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Interop, the Web Services Watchword

As Web services expand to embrace grid computing and streamline business processes, interoperability is emerging as a major concern.

That was the consensus of experts at the recent Web Services on Wall Street conference in New York. They say new standards are needed if the IT community is to successfully build on top of Web services' XML foundation, which has paved the way for applications on different computers to communicate with one another across far-flung networks. But they also say that too many cooks working on too many standards and projects could end up spoiling the Web services soup.

"You can't argue with SOAP [simple object access messaging protocol] and XML," said David Cohen, vice president of the technical architecture group at Merrill Lynch. "The problem is," he told an audience of financial-services developers, "if you want to take a Web service and use it over something not to do with a W3 (World Wide Web consortium) standard and use it in an interoperable way, it doesn't work."

One significant effort to address interoperability is currently in the works at the OASIS XRI Data Interchange (XDI) standards committee.

The just-formed group is working on a new security spec, which will enable the automatic exchange of Web documents. In addition, separate projects are seeking to establish Web-service standards related to grid computing.

With so much simultaneous activity, some wonder if the Web services arena isn't in danger of getting ahead of itself. "It's important that we evolve the standards base deliberately and slowly," warned Sonny Fulkerson, a senior technical staff member at IBM.

Fulkerson sees a Web-services landscape where "we're all starting to hover around the same logical architecture." Here, the "enterprise server bus" serves as the foundation for handling XML messaging data and services over HTTP.

In the near-term, Fulkerson sees the focus on addressing services management issues. "We'll start to see new products coming out such as provisioning and scheduling engines, which will be able to manage the infrastructure of grids," he said.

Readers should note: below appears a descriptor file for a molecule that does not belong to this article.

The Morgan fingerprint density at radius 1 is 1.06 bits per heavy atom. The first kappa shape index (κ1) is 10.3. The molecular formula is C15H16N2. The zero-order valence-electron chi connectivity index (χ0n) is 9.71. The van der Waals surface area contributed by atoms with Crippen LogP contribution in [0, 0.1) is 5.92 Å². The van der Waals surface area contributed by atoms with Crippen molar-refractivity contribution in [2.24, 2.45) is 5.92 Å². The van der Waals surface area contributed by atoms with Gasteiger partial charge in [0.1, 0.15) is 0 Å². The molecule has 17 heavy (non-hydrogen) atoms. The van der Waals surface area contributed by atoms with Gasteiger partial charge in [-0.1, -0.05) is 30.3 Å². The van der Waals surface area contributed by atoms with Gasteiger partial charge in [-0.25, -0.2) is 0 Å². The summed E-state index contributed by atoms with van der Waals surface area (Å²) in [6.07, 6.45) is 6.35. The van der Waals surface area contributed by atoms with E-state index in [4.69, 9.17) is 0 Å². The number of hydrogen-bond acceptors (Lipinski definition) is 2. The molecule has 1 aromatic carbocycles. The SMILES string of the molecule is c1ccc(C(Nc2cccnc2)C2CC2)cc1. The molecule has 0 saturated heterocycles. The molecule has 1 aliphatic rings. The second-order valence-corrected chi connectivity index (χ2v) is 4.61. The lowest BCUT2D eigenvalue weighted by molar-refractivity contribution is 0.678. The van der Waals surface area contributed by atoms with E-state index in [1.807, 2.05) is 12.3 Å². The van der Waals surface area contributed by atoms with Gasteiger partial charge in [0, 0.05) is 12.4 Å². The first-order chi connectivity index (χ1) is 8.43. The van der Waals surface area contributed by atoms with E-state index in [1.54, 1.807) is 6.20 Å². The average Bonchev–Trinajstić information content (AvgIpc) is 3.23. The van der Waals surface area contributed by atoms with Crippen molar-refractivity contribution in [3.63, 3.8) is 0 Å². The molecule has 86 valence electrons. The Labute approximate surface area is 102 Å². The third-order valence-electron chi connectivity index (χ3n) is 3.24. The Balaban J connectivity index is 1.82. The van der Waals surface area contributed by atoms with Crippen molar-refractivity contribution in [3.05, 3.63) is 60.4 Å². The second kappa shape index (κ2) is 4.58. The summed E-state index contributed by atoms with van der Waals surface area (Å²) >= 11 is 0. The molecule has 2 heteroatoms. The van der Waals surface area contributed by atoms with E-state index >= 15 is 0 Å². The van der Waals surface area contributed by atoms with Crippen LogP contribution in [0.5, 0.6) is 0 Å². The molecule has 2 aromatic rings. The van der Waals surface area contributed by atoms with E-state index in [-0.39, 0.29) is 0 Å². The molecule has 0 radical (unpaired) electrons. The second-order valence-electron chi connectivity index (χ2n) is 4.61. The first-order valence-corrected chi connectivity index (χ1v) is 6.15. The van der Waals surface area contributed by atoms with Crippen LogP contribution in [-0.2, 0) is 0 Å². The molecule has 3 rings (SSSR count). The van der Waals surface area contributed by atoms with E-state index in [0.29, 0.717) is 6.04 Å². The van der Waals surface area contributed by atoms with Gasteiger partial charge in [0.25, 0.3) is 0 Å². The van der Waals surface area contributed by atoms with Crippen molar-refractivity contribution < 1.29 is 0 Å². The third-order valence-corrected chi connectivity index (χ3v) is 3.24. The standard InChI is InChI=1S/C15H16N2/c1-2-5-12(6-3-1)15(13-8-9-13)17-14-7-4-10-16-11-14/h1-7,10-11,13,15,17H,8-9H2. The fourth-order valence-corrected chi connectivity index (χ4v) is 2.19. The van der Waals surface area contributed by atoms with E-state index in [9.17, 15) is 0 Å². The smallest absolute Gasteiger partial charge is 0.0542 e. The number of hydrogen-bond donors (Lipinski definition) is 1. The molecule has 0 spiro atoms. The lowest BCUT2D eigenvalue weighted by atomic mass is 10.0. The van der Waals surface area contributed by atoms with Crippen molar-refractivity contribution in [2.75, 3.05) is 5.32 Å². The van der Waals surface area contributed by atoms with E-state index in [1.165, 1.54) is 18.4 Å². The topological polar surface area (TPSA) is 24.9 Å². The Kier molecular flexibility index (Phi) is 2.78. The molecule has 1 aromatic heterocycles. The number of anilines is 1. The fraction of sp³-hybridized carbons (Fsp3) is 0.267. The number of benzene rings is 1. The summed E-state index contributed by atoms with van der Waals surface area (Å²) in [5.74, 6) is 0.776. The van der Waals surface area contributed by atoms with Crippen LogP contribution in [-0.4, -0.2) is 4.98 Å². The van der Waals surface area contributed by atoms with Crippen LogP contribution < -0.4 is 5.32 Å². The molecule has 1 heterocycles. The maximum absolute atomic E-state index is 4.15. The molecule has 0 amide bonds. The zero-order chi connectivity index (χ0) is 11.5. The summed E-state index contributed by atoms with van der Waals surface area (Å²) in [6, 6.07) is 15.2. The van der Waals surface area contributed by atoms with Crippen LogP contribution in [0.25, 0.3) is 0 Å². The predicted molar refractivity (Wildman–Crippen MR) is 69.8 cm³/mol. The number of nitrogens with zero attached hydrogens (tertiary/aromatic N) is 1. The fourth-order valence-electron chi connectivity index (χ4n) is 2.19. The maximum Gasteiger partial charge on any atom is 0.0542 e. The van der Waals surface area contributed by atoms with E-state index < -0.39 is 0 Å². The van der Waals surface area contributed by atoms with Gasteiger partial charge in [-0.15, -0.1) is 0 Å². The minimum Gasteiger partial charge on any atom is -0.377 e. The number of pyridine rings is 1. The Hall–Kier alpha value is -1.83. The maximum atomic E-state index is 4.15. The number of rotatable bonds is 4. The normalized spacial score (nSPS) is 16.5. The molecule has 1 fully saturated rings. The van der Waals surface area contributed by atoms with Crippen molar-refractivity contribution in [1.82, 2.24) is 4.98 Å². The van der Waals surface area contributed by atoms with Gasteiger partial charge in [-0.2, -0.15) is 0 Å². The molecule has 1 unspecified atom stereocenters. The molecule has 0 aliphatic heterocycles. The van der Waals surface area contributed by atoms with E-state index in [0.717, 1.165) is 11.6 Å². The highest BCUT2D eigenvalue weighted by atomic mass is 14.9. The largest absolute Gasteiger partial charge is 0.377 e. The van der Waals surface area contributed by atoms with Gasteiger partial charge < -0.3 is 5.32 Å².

"The past few years have been about building and deploying Web services," agreed Dmitri Tcherevik, divisional vice president at Computer Associates. "The problems we're facing now are management and security."

A major challenge is making sure transmission rates are sustainable. The reason that's an issue is because of the computing costs associated with the main medium of interchange in Web services -- namely, XML itself.

"The reality is, XML is expensive to process," said IBM's Cohen. CPU power must be applied to decrypt and analyze XML messages as they're received; these must subsequently be reencoded and reencrypted before they're sent on their way.

Tcherevik noted that the XML processing penalty makes it difficult to deliver Web services in real time. He sees hardware acceleration as the end-run around potential slowdowns caused by XML handling delays. (Via its partnership with Datapower Technology, Computer Associates sells a hardware accelerator that hooks in to the network gateway to speed encryption, signing, and decompression of XML.)

Others see the solution in grid computing, which helps speed Web services by grabbing processing power from underutilizing machines on the network. "What we want is resource fungibility -- we need to generate CPU power on demand," Cohen added.

However, to date that's been difficult to achieve. "Too much hardware runs underutilized because it's been too difficult to reprovision it," Cohen added. "The problem is how we communicate requests from systems and make them actionable, and so far that isn't possible unless we write very specific code."

But improvements are in the offing. In terms of hardware, Duncan Johnston-Watt, chief technology officer of Enigmatec Corp., sees grids being spurred by the rising deployment of "Lintel" (Linux on Intel hardware) blade servers.

On the software side, grids are becoming enabled by newer software, which supports dynamic resource allocation--the ability to create collaborative networks on demand.

Here, Cohen points to the work of the Distributed Resource Management Application API Working Group (DRMAA), which will make it easier to divide up a single computing task onto multiple systems.

Other experts note that today's grids won't remain static. Millions of new nodes are coming on line -- many in the form of occasionally connected wireless-computing users.

One result, according to Hal Stern, vice president and chief technology officer of Sun Microsystems' Sun Services operation, is that the line between Web services and the things we call grid computing are going to blur.

"The application development and deployment pattern is changing," he added. "We're still early in this."